4. Chide self for thinking that the Bo Burnham lyric “…and f*cked her in an elevator…It was wrong on so many levels…” Is the funniest ish in the world.

5. Initiate sarcastic conversation about the peanut butter and jelly sandwich your elevator-mate is holding.

6. Wonder if maybe you shouldn’t be such a fucking bitch and maybe try starting conversations with “Hey, I’m TOE, I’ve seen you around…what’s your name” instead.

7. Take Artist’s lack of response as confirmation that you are a fucking bitch, ignoring any possibility that maybe Artist is shy or distracted or thinking about something, I don’t know, related to his life and not sitting around waiting for you to make some lame joke about sandwich crusts.

8. Wonder why so many kids want the crusts cut off sandwiches. The crusts really don’t taste any different from the rest of the bread.

9. Put the desire to rationalize with beings whose frontal lobes haven’t fully developed on to your list of reasons to not have kids.

10. Repeat awkward elevator rides for a few more months.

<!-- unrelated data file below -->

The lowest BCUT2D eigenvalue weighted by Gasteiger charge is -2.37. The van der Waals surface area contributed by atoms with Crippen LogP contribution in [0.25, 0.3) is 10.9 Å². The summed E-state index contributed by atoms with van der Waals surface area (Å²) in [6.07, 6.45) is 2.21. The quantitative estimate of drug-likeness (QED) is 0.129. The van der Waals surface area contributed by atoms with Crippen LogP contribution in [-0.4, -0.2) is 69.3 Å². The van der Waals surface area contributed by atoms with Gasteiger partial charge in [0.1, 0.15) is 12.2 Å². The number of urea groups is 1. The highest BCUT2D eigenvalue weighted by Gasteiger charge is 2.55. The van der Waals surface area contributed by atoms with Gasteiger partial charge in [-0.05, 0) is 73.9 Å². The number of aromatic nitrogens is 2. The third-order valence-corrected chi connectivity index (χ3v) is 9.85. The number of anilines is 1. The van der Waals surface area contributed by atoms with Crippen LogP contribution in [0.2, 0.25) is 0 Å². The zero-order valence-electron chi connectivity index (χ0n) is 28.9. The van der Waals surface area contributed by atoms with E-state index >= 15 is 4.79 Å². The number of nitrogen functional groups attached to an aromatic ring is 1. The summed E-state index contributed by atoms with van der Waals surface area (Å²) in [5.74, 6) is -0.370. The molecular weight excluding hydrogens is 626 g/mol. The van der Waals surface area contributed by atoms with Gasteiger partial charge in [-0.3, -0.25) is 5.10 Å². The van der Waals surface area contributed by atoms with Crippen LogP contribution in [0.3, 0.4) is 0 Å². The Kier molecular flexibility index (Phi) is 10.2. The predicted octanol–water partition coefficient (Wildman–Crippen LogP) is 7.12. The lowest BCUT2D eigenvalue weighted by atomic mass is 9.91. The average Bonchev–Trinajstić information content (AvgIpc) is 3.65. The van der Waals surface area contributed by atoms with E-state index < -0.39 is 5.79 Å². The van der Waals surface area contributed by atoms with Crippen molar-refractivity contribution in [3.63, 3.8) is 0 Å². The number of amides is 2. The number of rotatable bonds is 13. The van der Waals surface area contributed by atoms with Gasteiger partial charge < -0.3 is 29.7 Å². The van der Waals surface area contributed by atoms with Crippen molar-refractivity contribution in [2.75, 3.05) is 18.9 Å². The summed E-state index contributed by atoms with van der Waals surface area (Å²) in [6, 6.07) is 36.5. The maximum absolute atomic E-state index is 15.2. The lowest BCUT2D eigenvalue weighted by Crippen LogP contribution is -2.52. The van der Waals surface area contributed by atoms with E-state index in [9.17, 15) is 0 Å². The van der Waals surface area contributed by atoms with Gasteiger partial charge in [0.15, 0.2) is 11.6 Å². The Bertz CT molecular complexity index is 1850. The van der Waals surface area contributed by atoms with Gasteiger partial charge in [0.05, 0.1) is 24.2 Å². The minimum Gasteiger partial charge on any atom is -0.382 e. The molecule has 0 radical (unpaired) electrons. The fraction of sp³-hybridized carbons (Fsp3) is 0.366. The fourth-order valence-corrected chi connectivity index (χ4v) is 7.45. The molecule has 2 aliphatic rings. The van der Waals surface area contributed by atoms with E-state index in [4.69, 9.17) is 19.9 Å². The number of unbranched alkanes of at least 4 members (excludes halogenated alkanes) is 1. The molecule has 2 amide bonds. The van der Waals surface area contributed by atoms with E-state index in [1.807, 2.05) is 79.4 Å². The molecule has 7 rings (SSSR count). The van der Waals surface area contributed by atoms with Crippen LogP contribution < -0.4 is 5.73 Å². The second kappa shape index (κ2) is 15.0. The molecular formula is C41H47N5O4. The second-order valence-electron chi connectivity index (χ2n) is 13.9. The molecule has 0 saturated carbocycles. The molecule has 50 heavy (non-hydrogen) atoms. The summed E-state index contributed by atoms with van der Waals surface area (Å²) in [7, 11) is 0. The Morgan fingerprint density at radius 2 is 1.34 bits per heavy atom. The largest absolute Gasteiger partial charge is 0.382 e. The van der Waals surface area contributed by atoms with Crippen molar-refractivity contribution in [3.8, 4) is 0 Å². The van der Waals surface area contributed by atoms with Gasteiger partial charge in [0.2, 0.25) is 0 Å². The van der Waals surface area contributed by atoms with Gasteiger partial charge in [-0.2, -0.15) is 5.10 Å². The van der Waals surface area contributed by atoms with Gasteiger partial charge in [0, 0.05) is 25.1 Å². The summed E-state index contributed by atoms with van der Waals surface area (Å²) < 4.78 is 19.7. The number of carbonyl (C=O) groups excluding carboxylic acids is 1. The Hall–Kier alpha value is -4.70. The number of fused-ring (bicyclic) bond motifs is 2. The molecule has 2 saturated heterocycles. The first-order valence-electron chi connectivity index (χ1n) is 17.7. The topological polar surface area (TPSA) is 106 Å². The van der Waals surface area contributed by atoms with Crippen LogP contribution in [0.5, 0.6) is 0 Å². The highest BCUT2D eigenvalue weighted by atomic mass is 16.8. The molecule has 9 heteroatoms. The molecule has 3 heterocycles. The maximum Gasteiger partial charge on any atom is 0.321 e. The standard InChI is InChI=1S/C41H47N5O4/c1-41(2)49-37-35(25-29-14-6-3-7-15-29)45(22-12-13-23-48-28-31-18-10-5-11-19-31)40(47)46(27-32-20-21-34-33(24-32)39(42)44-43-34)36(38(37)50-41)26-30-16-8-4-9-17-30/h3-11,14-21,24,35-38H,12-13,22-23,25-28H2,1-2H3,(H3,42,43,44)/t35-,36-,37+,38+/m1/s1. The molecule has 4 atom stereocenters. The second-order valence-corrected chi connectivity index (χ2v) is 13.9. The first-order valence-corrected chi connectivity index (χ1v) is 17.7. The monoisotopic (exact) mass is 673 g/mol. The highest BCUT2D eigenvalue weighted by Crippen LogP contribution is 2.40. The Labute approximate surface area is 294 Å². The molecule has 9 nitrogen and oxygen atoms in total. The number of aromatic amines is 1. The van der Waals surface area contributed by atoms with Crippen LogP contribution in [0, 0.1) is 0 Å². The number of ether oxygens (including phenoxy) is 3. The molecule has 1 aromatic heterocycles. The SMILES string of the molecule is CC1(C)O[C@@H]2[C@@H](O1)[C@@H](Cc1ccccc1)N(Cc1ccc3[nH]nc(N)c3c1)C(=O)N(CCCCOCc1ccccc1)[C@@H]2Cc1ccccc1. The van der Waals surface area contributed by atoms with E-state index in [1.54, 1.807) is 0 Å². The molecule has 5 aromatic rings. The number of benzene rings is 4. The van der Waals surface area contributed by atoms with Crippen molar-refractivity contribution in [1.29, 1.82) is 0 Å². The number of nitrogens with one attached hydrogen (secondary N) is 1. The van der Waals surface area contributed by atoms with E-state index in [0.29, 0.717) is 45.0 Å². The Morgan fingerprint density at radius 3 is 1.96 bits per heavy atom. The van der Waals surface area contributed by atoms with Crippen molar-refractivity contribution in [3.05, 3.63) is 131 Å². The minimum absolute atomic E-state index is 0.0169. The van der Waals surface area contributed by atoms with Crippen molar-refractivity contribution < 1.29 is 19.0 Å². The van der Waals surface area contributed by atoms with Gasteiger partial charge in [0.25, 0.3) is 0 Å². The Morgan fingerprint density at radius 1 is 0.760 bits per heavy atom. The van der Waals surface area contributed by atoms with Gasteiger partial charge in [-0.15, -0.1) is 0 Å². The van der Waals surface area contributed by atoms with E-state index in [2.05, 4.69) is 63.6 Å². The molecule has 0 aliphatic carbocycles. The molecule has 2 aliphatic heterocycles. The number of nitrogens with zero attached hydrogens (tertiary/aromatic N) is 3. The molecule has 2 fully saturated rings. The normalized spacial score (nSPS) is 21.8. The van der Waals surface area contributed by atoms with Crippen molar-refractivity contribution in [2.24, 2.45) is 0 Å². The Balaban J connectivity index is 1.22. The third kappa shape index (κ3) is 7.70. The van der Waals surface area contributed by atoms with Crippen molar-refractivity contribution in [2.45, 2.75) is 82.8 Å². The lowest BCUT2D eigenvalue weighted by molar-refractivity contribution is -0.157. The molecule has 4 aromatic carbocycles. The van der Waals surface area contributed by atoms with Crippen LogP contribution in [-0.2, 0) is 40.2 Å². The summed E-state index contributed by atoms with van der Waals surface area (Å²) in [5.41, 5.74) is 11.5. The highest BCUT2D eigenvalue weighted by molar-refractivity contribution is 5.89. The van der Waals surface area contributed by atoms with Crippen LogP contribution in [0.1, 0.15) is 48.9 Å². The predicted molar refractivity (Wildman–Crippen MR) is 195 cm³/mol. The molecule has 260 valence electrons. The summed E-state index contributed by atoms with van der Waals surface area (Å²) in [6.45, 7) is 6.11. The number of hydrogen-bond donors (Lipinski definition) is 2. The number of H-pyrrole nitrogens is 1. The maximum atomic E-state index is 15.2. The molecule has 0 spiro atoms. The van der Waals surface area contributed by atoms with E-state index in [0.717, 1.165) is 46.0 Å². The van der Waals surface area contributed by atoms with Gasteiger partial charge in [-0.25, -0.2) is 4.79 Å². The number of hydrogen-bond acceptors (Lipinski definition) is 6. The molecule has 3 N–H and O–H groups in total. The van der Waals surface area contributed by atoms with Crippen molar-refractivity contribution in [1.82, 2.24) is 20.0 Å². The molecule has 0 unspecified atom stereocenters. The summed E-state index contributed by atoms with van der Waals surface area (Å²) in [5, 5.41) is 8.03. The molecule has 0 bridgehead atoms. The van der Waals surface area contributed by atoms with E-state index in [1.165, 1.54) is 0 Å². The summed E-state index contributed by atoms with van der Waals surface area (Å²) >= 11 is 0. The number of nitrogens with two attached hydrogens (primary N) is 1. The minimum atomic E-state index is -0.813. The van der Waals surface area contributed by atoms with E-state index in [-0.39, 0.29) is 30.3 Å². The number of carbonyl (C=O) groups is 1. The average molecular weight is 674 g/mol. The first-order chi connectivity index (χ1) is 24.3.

11. Finally determine you have a legitimate reason to talk to Artist because Artist is friends with the guy who dresses entirely in Victorian Era clothing and you need to be introduced.

12. Enjoy this new, albeit sometimes quiet collection of friends.

13. Go to a meeting of the Whisky Society at work.

14. Feel awkward there. Probably because you made the same lame jokes instead of just relating to people as human beings.

I’m not saying that I would have been into the impenetrable class structure and popular notion that slavery maybe wasn’t terrible, but man, sometimes, it’d be easier to live in a place and time where every conversation was already tacitly scripted in order to ensure the most pleasant effect.

15. Miss going to Artist’s goodbye party because you have a show that night.

16. Be surprised as f when six months later, you see Artist back at the studio.

17. Assume that when Artist says “Good to see you, we should hang out!” that he’s lying.

18. Have lunch with Artist anyway.

19. Learn that Artist has joined the Whisky Society at work.

20. Wonder if this might be a way back in to getting to sample some amazing amazing bottles.

21. Discover that yes, it is.

22. Attend artist’s birthday party.

23. Sample from too many amazing amazing bottles.

24. When discussing the other portraits in Artist’s home, mention that you did figure modeling in college.

25. Enjoy the fact that because this isn’t super conservative Texas, the creatives in the room understand that yes you were naked, but no, it wasn’t all creepy and/or sexual and that you weren’t causing your brothers to stumble. You were just helping people make art to the tune of a very good hourly rate.

26. The next day, wonder if you remember correctly that you said you’d pose for Artist.

27. See Artist at work. Confirm suspicions.